Culture Counts

by Chris Bedel | Aug 14, 2020


This week’s Friday 5 is about a topic that I don’t typically discuss here in our blog posts but is so important to my company and should be for your organization and information security team.

It’s about culture and why it’s important and what you can do to improve yours for your team.

The timing of this is perfect, because last week, we held our first ever off-site in-person retreat, or BedelCon2020 as we called it. Yes, we all physically got together, something that’s out of the norm these days, but was vitally important for us to do.

No doubt, we used masks when we needed to. We socially distanced ourselves as much as possible. And there was plenty of hand washing too.

Even with those things in place, you might still be asking, “Why on earth would you have an in-person retreat in 2020?”

That’s an even better question for Bedel Security, because we are an entirely remote company, our services are remote and our team is remote. So it took a lot of effort and resources to put it together.

Believe me it wasn't an easy decision, and we were on the brink of cancellation several times. But it was the right one. And I think there's something to be learned from what we gained from it, and that's why I'm sharing.

The reason we got together face-to-face is because our organizational health at Bedel Security is the single biggest factor in our continued success.

From day one, when I started my Virtual CISO services company, I knew I wanted to have an awesome, healthy team. So, we’ve been conscious of our culture and intentional about where we’re steering it all along the way.

Culture is made up of everything we do, but it also drives everything we do. It can be a vicious or virtuous circle, depending on what side of it you’re on (and is part of why it can be so hard to change it).

For me, it's comprised of a several things:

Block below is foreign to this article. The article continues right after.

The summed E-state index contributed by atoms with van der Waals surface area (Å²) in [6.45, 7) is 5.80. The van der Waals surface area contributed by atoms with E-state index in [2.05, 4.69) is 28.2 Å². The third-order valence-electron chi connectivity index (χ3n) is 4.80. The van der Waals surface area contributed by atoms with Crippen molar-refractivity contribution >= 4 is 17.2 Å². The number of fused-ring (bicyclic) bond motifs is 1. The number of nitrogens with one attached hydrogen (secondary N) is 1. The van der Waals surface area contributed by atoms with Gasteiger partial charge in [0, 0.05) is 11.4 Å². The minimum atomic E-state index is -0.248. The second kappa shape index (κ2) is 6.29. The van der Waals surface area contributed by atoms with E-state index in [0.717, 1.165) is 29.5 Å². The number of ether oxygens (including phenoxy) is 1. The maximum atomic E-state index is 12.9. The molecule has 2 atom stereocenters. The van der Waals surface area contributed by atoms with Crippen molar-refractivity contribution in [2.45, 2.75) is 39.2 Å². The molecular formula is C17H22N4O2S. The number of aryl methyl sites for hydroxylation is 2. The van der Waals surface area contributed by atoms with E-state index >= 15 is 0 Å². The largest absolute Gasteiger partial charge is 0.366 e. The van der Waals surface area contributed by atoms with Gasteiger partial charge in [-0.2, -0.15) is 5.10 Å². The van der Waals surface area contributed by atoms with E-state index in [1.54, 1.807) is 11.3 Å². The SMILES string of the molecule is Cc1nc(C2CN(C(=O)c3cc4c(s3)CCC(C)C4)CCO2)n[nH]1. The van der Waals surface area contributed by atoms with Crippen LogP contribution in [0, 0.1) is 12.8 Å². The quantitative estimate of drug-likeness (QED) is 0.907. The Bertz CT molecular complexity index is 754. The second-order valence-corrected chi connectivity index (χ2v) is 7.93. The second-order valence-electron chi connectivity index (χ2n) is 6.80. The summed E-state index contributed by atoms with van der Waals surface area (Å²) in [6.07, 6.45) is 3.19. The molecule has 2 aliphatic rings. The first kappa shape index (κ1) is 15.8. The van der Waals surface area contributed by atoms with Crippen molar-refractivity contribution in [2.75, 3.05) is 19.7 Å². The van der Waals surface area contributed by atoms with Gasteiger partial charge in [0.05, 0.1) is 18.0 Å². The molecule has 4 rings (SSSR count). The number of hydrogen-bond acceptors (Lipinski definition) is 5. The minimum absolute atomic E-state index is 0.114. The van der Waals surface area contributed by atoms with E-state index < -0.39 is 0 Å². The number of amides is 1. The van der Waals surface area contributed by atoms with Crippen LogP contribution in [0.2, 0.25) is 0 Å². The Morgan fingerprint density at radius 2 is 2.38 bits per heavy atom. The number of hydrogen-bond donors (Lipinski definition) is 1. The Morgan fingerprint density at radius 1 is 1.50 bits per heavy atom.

Shared values, across the company.

Trust amongst the team, which leads to open and honest dialogue about the issues as a company that we need to address.

And finally, a shared vision that we can all execute on.

Being a student of it over the past several years, I’ve learned (and experienced firsthand) that when the culture consists of a cohesive team, with open communication, all driving toward the same vision, you can accomplish anything.

If any of these things are missing, it feels like running through waist-deep mud.

So, our retreat was our way of continuing to enhance our overall organizational health and to keep us out of the mud. It was a huge success in that we all walked away with clarity and energy to continue our mission of changing the way banks and credit unions manage technology risk.

Here are some of the things that we did, which may give you some ideas for your organization.


Personality Assessments

We are big on personality tests. And we've used several over the years, including Myers Briggs, Strengths Finder and most recently using the Predictive Index.

While we don't use these to pigeonhole people, we find that it's a great tool to understand each other, making it easier to address communication issues, work style issues, and the overall general quirkiness that every human being has.

BedelCon2020 kicked off with our entire team reviewing and sharing our predictive index with each other. We used an outside consultant to facilitate the discussion. He did a great job of tying our personalities to our vision, and our roles, and how they work together.